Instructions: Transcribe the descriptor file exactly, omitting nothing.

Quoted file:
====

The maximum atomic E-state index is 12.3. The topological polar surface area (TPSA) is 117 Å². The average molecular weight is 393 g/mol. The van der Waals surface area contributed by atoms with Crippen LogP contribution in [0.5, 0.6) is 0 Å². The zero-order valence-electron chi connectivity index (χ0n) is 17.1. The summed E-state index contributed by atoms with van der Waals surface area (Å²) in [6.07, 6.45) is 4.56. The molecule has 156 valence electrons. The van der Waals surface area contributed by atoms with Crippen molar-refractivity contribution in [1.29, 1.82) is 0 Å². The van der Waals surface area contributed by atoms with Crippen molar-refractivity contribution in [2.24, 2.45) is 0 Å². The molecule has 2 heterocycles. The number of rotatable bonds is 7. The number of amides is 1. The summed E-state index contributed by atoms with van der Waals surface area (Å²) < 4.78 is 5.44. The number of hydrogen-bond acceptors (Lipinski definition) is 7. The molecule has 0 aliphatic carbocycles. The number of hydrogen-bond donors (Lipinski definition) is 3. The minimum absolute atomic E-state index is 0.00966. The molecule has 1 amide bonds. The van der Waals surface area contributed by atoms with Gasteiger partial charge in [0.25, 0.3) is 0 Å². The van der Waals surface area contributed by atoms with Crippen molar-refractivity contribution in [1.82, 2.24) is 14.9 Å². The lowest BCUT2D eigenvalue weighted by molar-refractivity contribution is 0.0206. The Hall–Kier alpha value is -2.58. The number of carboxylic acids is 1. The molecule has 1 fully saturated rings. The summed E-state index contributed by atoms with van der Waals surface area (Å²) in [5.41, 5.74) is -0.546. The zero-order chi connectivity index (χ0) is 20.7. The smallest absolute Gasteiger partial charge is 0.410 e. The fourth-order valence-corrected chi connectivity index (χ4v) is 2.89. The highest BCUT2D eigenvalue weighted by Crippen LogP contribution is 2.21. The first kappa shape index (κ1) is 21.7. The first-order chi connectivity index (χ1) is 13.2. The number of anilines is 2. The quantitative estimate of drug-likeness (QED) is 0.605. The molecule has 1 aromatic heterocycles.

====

The maximum atomic E-state index is 12.3. The topological polar surface area (TPSA) is 117 Å². The average molecular weight is 393 g/mol. The van der Waals surface area contributed by atoms with Crippen LogP contribution in [0.5, 0.6) is 0 Å². The zero-order valence-electron chi connectivity index (χ0n) is 17.1. The summed E-state index contributed by atoms with van der Waals surface area (Å²) in [6.07, 6.45) is 4.56. The molecule has 156 valence electrons. The van der Waals surface area contributed by atoms with Crippen molar-refractivity contribution in [1.29, 1.82) is 0 Å². The van der Waals surface area contributed by atoms with Crippen molar-refractivity contribution in [2.24, 2.45) is 0 Å². The molecule has 2 heterocycles. The number of rotatable bonds is 7. The number of amides is 1. The summed E-state index contributed by atoms with van der Waals surface area (Å²) < 4.78 is 5.44. The number of hydrogen-bond acceptors (Lipinski definition) is 7. The molecule has 0 aliphatic carbocycles. The number of hydrogen-bond donors (Lipinski definition) is 3. The minimum absolute atomic E-state index is 0.00966. The molecule has 1 amide bonds. The van der Waals surface area contributed by atoms with Gasteiger partial charge in [0.25, 0.3) is 0 Å². The van der Waals surface area contributed by atoms with Crippen molar-refractivity contribution in [1.82, 2.24) is 14.9 Å². The lowest BCUT2D eigenvalue weighted by molar-refractivity contribution is 0.0206. The Hall–Kier alpha value is -2.58. The number of carboxylic acids is 1. The molecule has 1 fully saturated rings. The summed E-state index contributed by atoms with van der Waals surface area (Å²) in [5.41, 5.74) is -0.546. The zero-order chi connectivity index (χ0) is 20.7. The smallest absolute Gasteiger partial charge is 0.410 e. The fourth-order valence-corrected chi connectivity index (χ4v) is 2.89. The highest BCUT2D eigenvalue weighted by Crippen LogP contribution is 2.21. The first kappa shape index (κ1) is 21.7. The first-order chi connectivity index (χ1) is 13.2. The number of anilines is 2. The quantitative estimate of drug-likeness (QED) is 0.605. The molecule has 1 aromatic heterocycles.